9 May 2008
The Wonder of the Worm and a Cautionary Tale About Slugs
One of the downsides to gardening at this time of year is the torchlit slug hunts, wandering around in the dark prising hissing snails and impossibly sticky slugs off tender young runner beans and emerging salads. Years ago I lived in a house in Bristol with an impossibly sluggy garden which was host to my first gardening attempts. I came back from the pub one evening, collected a large plastic pot full of slugs and snails in order to transfer them to the front garden instead, away from my young salads. En route I stopped to make a cup of tea, which led to a chat, which led to more chats, and in the morning, when I came downstairs, I was greeted by the sight of an empty slug pot. Where they all went I never found out, but I often wonder if the current inhabitants are still puzzled to find slugs emerging from under the countertops. Anyway, I digress, for what I want to write about here is the wonderful creature that is the worm.
One of the upsides when slug hunting is the times when one spots, on a damp evening, the sight of a huge worm popping out on the surface to take the evening air before heading back down below again. It is a sight which is graceful to a degree comparable with the leap of a great whale above the waves. Impossibly long, they stretch themselves out and one gets a sense of the presence of this heaving mass of sentience beneath our feet without which we would not be alive.
Worms are extraordinary things. Charles Darwin was one of the first people to really study the worm, beginning his research in 1830, and first presenting a paper on the subject to the Geological Society in London in 1837. His painstaking research was summarised in a book he published in 1881 called “The Formation of Vegetable Mould” (not a title guaranteed to have them flying off the shelves nowadays). At its conclusion he wrote;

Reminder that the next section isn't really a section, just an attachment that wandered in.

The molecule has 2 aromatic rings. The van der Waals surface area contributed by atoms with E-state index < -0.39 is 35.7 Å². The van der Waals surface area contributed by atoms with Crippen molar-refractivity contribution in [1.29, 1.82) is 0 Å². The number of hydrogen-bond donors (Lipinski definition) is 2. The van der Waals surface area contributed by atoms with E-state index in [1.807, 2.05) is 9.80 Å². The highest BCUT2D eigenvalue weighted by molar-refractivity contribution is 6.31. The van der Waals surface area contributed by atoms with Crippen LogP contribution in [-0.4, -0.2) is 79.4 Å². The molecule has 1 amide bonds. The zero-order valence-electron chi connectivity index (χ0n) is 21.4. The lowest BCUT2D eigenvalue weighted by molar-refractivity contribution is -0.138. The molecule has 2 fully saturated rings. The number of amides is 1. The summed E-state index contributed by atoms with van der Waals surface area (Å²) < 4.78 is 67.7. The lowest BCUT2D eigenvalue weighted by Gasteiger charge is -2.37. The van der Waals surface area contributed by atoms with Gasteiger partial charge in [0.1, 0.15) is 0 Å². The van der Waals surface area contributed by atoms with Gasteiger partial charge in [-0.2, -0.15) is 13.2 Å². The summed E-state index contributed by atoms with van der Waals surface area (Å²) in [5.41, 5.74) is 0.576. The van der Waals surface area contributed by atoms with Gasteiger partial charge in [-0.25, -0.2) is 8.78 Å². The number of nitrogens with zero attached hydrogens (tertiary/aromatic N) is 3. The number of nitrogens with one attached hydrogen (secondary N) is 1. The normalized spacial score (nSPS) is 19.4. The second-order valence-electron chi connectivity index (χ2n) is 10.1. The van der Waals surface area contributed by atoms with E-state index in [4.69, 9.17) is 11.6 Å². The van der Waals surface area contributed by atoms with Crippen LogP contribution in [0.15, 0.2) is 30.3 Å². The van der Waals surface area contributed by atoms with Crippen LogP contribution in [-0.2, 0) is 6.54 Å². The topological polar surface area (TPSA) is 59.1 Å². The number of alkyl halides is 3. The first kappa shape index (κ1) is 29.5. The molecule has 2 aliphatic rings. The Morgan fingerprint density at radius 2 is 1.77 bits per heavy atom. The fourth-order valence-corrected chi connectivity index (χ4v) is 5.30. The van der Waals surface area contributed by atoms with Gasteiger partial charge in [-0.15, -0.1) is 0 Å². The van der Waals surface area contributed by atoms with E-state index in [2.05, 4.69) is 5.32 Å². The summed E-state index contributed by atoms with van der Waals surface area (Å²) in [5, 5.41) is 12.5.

“The whole of the superficial mould over any expanse (a wordy Victorian way of describing topsoil) has passed and will pass again every few years, through the bodies of worms. The plough is one of the most ancient and valuable of man’s inventions; but long before it existed the land was regularly ploughed, and still continues to be ploughed, by earthworms”.
There are two kinds of worms one encounters when digging the garden. There is the red Lumbricus teyristers, which can grow up to a foot long, and is the splendid beast I occasionally find cavorting in my garden. Then there is the paler, fatter, greyish-blue species that burrow deeper and actually do more good for the soil, bringing up nutrients from deep down and drawing down nutrients from the surface.
Without worms we cannot garden, indeed without worms there would be very little life on this Earth. As Darwin also said, “it may be doubted whether there are any other animals which have played so important a part in the history of the world as have these lowly organised creatures”. I wonder whether we might actually define the principal purpose of any gardening as being to maximise the number of worms to which it is host, as it is from this that all productivity and fertility springs.